SPEC Kit 329: Managing Born-Digital Special Collections and Archival Materials · 143
rutgerS univerSity
RUcore. Born Digital Still Images
http://odin.page2pixel.org/standards/latest/RUcoreStandards-BornDigitalPhotos.pdf
IBB RUcore Preservation Standards Born Digital Still Images Rev: 11/18/2010
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digital images that are of comparable overall quality. In such a case, ppi only comes into play when a
user wishes to print the digital image, in which case this value can be changed at will to suit the user’s
needs. As a result, the value of importance in digital photography is not how many pixels per inch make
up an image, but the overall pixel count, or number of total pixels, that are used to represent the image.
With current technology, this value is frequently expressed in Megapixels (MP).
Unaltered Originals: RUcore places the utmost importance on the ability to have an archival
digital master, that is unaltered or unedited in any way. This requirement ensures that we can refer to
this original at any time, should any edits or calibrations we perform on our derivate presentation
versions of an object become unsuitable for display as technology changes. Producing such images are
relatively easy when digitizing analog formats. The matter becomes trickier, however, when dealing
with digital camera equipment.
Born Digital File Formats: JPG, RAW Image file formats and the unique challenges they present
To be sure, no single digital camera architecture will suit every photography application and so, camera
vendors design and construct a vast assortment of digital cameras that vary in size, resolution and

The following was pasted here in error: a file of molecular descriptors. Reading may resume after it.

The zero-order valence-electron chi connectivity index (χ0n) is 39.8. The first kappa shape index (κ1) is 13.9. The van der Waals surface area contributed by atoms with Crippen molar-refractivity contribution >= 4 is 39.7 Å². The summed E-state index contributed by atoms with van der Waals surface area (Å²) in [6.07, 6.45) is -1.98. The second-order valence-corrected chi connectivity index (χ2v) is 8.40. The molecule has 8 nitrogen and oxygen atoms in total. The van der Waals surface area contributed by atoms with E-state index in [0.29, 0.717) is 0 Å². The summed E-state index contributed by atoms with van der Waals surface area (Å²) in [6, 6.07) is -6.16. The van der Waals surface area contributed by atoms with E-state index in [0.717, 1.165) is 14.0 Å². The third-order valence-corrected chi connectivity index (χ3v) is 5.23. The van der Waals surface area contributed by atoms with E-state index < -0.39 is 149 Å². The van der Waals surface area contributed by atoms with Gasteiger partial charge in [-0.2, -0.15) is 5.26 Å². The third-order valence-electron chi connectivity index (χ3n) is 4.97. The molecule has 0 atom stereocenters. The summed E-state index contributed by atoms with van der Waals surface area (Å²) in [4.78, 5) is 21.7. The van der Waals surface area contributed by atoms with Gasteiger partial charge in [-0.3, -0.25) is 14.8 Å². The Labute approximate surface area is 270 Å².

capability. A major challenge for dealing with digital photography is the diversity of equipment that is
out in the field, and the resulting file formats that they generate.
Entry-Level Consumer Digital Cameras pose the greatest issue because they typically output files
using the JPEG file format, with very lossy compression. To their credit, such cameras permit beginners
and casual users to capture important and even historic moments with a minimum of effort and skill, and
a great deal of archived content would not exist without casual photographers using such equipment,
where more advanced and skilled photographers are simply not present. However, their ease also
presents a disadvantage: entry-level cameras heavily process the images the capture, and the resulting
image files are suboptimal for archival purposes without, at the very least, a file format change to an
uncompressed TIFF format.
“Pro-sumer” and Professional Cameras typically provide the option to process and compress captured
images into JPEG files similar to the consumer counterparts, but also tend to provide an option to yield
camera raw image files. A camera raw image file contains minimally processed data as retrieved
directly from the image sensor of the digital camera. Raw files are so named because they are not yet
processed and therefore are not ready to be printed or edited with a bitmap graphics editor. Normally,
the image is processed by conversion, where precise adjustments can be made before creating a
"positive" file format such as an uncompressed TIFF or JPG file. Similar to a film negative, a raw
digital image may have a wider dynamic range or contain more color information than can be provided
using currently used file formats for presentation and access (TIFF, JPG, etc.), and preserves most of the
information of the captured image. The purpose for a raw file is to achieve minimal loss of image data
obtained from the sensor, and the conditions surrounding the capturing of the image (the technical
metadata). In the field of photography, there is a pervasive, erroneous belief that RAW represents a
single file format. In fact there are hundreds of raw image formats in use by different models of digital
equipment, and the formats can vary from one vendor to the next, and even among different camera
models made by the same manufacturer.
To get around the issue of non-standard and widely-disparate raw image formats, a standardized
open file format, developed by Adobe Systems, Inc. and called “Digital Negative” (DNG) was
developed in 2004, and is updated regularly with backward comaptibility. DNG is based upon the TIFF
image standard, but encapsulates the additional sensor data in most proprietary raw image formats. In
addition to Adobe software, the DNG file format is accessible and can be read by over 40 additional
3rd-
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